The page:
Saturday, January 22, 2011

1862 - Fatal Accident at Wolverton

The Times, Wednesday, Feb. 26th 1862

FATAL RAILWAY ACCIDENT AT WOLVERTON

An inquest was held on Tuesday morning at the Ratcliffe Arms, Wolverton, before Mr. John Worley, coroner for the County of Northampton, to ascertain the circumstances attending the death of Mr. Edward Oliver, a cattle dealer, who lost his life by a collision which took place on the London and North Western Railway on Saturday evening last. Two other persons were also seriously injured, and are now in the Northampton General Infirmary. John Labrum said he was a guard of a special cattle train on the night of the accident. They left Rugby at 9:58 pm., and on arriving at Hanslope point they slackened speed, knowing a goods train was in front. As they turned the curve he saw the red signals on at the Wolverton station. The driver of the train shut off the steam, and he put on his break. It was then 11:30, and on turning round he saw a train coming up. He immediately jumped out of his break and ran back, waving his hand-lamp to and fro, also putting down fog signals. Three hundred yards back he met the train; it was a coal train, proceeding at the rate of 15 miles an hour. He believed the steam was shut off. The man Oliver was taken up quite dead, and two other persons with him in the same carriage with him were severely cut about the head, and also much bruised. The cattle train had its proper lamps at the tail of the train, which was visible half a mile off. John Pike, pointsman at Hanslope, deposed that the coal train passed about eight or nine minutes after the cattle train. His danger sign was on, but the driver did not appear to take any notice. He did not slacken speed. Neither the driver nor fireman seemed to be looking out. Mr. Edward Robinson, travelling inspector on the railway, said that if the engine driver had been looking out when he got past the curve beyond the Hanslope point he would have seen the tail lights of the cattle train in sufficient time to avoid the collision. Anthony Tomlinson, the engine driver, volunteered a statement that after getting through the cutting past the Hanslope point he saw the tail lights of a train ahead, and he shut off the steam, put on the break, and reversed the engine, but "she quickly flew into fore gear," and in a few seconds the collision took place. The coroner summed up, and the jury, after a long deliberation, returned a verdict of "Manslaughter" against Anthony Tomlinson, the engine driver of the coal train.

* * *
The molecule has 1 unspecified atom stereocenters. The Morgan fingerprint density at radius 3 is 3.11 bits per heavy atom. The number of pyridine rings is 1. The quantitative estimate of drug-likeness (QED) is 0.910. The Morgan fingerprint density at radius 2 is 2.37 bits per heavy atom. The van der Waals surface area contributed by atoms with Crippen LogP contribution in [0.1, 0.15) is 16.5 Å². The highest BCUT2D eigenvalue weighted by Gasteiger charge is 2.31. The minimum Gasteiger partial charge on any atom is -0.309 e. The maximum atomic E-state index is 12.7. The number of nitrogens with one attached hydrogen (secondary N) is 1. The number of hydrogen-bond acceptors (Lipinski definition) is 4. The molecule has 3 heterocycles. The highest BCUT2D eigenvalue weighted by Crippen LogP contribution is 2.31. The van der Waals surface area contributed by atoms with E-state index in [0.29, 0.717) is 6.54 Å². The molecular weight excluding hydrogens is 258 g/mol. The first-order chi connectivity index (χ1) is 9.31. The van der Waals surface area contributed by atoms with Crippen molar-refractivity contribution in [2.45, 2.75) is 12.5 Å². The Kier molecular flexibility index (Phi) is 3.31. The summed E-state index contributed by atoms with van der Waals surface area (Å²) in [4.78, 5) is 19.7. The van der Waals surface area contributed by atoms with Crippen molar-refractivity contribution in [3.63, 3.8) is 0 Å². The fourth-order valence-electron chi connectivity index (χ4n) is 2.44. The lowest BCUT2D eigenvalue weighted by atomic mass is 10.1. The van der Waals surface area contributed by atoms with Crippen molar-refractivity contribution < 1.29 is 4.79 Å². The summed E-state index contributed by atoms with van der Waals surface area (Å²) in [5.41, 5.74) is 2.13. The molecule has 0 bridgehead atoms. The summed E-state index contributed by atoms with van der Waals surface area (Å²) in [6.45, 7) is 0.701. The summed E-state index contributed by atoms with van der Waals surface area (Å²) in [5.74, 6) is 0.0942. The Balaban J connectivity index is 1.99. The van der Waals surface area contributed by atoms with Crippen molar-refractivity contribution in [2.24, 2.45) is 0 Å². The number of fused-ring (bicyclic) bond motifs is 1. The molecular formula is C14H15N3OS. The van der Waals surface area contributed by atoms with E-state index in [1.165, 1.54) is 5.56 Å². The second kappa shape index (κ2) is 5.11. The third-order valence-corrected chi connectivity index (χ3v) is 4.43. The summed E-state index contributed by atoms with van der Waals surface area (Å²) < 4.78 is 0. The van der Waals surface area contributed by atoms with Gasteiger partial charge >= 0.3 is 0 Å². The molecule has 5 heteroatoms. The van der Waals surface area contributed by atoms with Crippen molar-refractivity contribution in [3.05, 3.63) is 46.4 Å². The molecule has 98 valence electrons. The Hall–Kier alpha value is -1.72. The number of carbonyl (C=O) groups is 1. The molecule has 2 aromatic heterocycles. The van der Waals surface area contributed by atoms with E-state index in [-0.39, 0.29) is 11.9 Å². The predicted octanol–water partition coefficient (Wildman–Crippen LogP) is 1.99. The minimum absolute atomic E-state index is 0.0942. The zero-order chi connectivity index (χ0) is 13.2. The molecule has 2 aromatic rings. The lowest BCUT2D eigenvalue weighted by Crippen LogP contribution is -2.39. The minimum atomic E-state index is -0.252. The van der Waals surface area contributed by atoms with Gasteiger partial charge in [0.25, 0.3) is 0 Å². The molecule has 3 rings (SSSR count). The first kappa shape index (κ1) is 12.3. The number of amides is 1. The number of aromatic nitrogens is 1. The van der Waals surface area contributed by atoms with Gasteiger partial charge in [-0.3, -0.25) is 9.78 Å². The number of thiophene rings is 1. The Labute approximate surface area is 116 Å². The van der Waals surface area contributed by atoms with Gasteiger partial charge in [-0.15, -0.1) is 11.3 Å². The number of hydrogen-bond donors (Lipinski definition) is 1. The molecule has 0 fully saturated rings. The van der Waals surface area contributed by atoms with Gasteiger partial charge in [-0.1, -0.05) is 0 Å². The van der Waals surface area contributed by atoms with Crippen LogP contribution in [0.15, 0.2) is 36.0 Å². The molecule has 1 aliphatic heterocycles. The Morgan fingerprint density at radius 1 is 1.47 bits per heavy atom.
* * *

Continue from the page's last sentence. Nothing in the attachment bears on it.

A few points here. There appear to be many more safety measures in place  after the accidents of the early years. Trains now carry a guard van at the back to try to forestall shunts from the rear. Obviously it did not work in this case because the attention of the driver in the coal train was elsewhere. Accident continued on the railways, but they became more infrequent as the years passed and safety improved.

The Radcliffe Arms is still much in use at this period, but it was north of the canal where the Wolverton Park is. Access was properly only from the Old Wolverton Road, but many of the pub's customers must have come from Wolverton over the railway bridge to reach it. I wonder that there were never any reported accidents here.

No comments: